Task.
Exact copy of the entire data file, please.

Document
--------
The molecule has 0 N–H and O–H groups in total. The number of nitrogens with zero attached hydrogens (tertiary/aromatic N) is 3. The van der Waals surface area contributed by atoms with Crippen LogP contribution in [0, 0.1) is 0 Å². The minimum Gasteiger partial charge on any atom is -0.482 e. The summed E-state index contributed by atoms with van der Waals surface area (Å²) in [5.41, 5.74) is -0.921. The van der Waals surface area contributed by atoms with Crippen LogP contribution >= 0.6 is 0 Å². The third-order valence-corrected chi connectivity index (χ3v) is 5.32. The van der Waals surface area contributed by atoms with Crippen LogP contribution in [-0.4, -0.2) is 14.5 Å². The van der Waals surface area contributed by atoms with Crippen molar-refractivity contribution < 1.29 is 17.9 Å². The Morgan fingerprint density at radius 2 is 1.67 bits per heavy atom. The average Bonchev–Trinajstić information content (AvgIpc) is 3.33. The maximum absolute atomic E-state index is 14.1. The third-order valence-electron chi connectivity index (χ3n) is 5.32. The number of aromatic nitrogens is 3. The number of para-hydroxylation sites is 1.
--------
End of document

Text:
The molecule has 0 N–H and O–H groups in total. The number of nitrogens with zero attached hydrogens (tertiary/aromatic N) is 3. The van der Waals surface area contributed by atoms with Crippen LogP contribution in [0, 0.1) is 0 Å². The minimum Gasteiger partial charge on any atom is -0.482 e. The summed E-state index contributed by atoms with van der Waals surface area (Å²) in [5.41, 5.74) is -0.921. The van der Waals surface area contributed by atoms with Crippen LogP contribution >= 0.6 is 0 Å². The third-order valence-corrected chi connectivity index (χ3v) is 5.32. The van der Waals surface area contributed by atoms with Crippen LogP contribution in [-0.4, -0.2) is 14.5 Å². The van der Waals surface area contributed by atoms with Crippen molar-refractivity contribution < 1.29 is 17.9 Å². The Morgan fingerprint density at radius 2 is 1.67 bits per heavy atom. The average Bonchev–Trinajstić information content (AvgIpc) is 3.33. The maximum absolute atomic E-state index is 14.1. The third-order valence-electron chi connectivity index (χ3n) is 5.32. The number of aromatic nitrogens is 3. The number of para-hydroxylation sites is 1.